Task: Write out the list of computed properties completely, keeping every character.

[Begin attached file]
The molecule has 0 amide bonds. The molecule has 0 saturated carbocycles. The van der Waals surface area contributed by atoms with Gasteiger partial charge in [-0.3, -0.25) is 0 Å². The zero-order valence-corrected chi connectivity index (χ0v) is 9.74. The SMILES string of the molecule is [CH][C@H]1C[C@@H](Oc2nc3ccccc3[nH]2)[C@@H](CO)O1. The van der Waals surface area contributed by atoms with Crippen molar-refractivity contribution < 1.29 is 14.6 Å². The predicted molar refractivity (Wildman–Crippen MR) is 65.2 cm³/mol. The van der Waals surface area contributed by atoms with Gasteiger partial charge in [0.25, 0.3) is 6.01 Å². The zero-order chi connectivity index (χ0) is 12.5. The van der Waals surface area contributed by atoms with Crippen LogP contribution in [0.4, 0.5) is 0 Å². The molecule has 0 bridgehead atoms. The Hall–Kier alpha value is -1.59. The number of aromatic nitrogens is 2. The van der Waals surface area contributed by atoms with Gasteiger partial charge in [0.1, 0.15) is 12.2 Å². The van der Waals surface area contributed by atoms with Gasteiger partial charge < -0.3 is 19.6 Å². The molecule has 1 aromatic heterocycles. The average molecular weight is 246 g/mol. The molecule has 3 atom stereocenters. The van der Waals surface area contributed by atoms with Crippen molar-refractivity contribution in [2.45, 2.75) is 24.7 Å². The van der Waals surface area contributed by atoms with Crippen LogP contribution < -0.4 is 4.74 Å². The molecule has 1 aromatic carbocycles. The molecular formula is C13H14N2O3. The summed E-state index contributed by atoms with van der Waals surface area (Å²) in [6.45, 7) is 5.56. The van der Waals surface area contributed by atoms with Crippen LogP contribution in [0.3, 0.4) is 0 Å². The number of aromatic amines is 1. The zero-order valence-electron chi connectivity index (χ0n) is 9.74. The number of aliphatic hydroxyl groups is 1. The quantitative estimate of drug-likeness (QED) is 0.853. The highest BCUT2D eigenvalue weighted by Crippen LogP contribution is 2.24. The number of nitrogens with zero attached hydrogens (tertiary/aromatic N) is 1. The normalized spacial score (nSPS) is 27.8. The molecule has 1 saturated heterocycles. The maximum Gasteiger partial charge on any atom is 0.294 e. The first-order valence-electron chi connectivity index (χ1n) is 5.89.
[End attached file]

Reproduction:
The molecule has 0 amide bonds. The molecule has 0 saturated carbocycles. The van der Waals surface area contributed by atoms with Gasteiger partial charge in [-0.3, -0.25) is 0 Å². The zero-order valence-corrected chi connectivity index (χ0v) is 9.74. The SMILES string of the molecule is [CH][C@H]1C[C@@H](Oc2nc3ccccc3[nH]2)[C@@H](CO)O1. The van der Waals surface area contributed by atoms with Crippen molar-refractivity contribution < 1.29 is 14.6 Å². The predicted molar refractivity (Wildman–Crippen MR) is 65.2 cm³/mol. The van der Waals surface area contributed by atoms with Gasteiger partial charge in [0.25, 0.3) is 6.01 Å². The zero-order chi connectivity index (χ0) is 12.5. The van der Waals surface area contributed by atoms with Crippen LogP contribution in [0.4, 0.5) is 0 Å². The molecule has 0 bridgehead atoms. The Hall–Kier alpha value is -1.59. The number of aromatic nitrogens is 2. The van der Waals surface area contributed by atoms with Gasteiger partial charge in [0.1, 0.15) is 12.2 Å². The van der Waals surface area contributed by atoms with Gasteiger partial charge < -0.3 is 19.6 Å². The molecule has 1 aromatic heterocycles. The average molecular weight is 246 g/mol. The molecule has 3 atom stereocenters. The van der Waals surface area contributed by atoms with Crippen molar-refractivity contribution in [2.45, 2.75) is 24.7 Å². The van der Waals surface area contributed by atoms with Crippen LogP contribution < -0.4 is 4.74 Å². The molecule has 1 aromatic carbocycles. The molecular formula is C13H14N2O3. The summed E-state index contributed by atoms with van der Waals surface area (Å²) in [6.45, 7) is 5.56. The van der Waals surface area contributed by atoms with Crippen LogP contribution in [0.3, 0.4) is 0 Å². The number of aromatic amines is 1. The zero-order valence-electron chi connectivity index (χ0n) is 9.74. The number of aliphatic hydroxyl groups is 1. The quantitative estimate of drug-likeness (QED) is 0.853. The highest BCUT2D eigenvalue weighted by Crippen LogP contribution is 2.24. The number of nitrogens with zero attached hydrogens (tertiary/aromatic N) is 1. The normalized spacial score (nSPS) is 27.8. The molecule has 1 saturated heterocycles. The maximum Gasteiger partial charge on any atom is 0.294 e. The first-order valence-electron chi connectivity index (χ1n) is 5.89.